Arguably the more convincing predatory concern in Jurassic Park III, Pteranodon was actually quite fearful, for their aerial attacks were unseen and swift. They mortally wound(?) Dr. Grant’s disgraced pupil Billy (Alessandro Nivola).
Fun-fact: Pteranodon was also a Late Cretaceous species (existing 88-85 millions years ago) and is not technically a dinosaur, though it’s consistently listed among them.
7. Stegosaurus | film appearances: The Lost World, Jurassic Park III, Jurassic World
An icon from the dinosaur age, Stegosaurus debuts alongside Dr. Sarah Harding (Julianne Moore) in The Lost World. Prior to Dr. Ian Malcolm’s (Jeff Goldblum) return to the fray, Dr. Harding and Nick Van Owen (Vince Vaughn), a photographer, have travelled to “Site B” (Isla Sorna) to capture images – and to study behavior patterns – of the island’s inhabitants, beginning with Stegosaurus.
Stegosaurus proves to be a gentle, but territorial – and protective – herbivorous species (one almost kills Dr. Harding!). In Jurassic Park III, Stegosaurus makes a brief appearance in the river scene.
Fun-fact: Stegosaurus is a Jurassic creature, having lived 155-150 million years ago! Jurassic World merchandise suggests a hybrid dinosaur has been created, using this dinosaur – and the next one featured on the list (hint: Stegoceratops).
6. Triceratops | film appearances: Jurassic Park, The Lost World, Jurassic Park III, Jurassic World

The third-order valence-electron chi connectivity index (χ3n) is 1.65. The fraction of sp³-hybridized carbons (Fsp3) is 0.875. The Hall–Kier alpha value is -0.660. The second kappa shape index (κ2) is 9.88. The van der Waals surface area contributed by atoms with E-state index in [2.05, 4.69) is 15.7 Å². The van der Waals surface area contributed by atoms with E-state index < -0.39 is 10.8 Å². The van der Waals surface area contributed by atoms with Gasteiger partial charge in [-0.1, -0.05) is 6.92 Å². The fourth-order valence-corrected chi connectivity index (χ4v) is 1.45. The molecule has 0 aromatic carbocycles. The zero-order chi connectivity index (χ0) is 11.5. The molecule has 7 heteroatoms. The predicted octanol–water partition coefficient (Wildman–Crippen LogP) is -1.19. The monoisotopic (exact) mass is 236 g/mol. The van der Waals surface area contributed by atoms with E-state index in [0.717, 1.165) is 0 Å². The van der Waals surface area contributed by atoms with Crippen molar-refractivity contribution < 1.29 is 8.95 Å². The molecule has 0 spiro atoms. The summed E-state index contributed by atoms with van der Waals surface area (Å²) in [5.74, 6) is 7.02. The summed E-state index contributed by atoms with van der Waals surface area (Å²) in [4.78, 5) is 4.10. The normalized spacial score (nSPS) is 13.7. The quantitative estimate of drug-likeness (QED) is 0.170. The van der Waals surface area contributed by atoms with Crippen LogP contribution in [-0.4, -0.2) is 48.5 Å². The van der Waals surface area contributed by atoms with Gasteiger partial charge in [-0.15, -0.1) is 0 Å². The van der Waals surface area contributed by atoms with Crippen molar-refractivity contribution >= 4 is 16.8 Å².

Another iconic feature in terms of dinosaurs, Triceratops makes her first appearance in Jurassic Park. She plays a key role when Dr. Grant and Dr. Sattler (Laura Dern) discover she’s ill. Dr. Sattler stays behind with chief veterinarian Dr. Gerry Harding (Gerald R. Molen) as a hurricane approaches. Anxious to discover the cause of the “Trike’s” ailment, Dr. Sattler is removed from the subsequent Tyrannosaurus situation! Whew!
Triceratops appears again in The Lost World, briefly, to be captured – set free – and to wreak havoc on the InGen camp! This species again makes a (very) brief appearance, as spotted by Dr. Grant in Jurassic Park III. Triceratops (or a version of it) is scheduled for Jurassic World, which makes Triceratops another franchise-spanning feature!
Fun-fact: In 2009, researchers under the supervision of Jack Horner questioned Triceratops existence as its own species of dinosaur! The present theory is that Triceratops was a juvenile version of Torosaurus, though this claim is debated and not (yet) widely accepted. Also, Triceratops is another Cretaceous period species, existing approximately 68 millions years ago.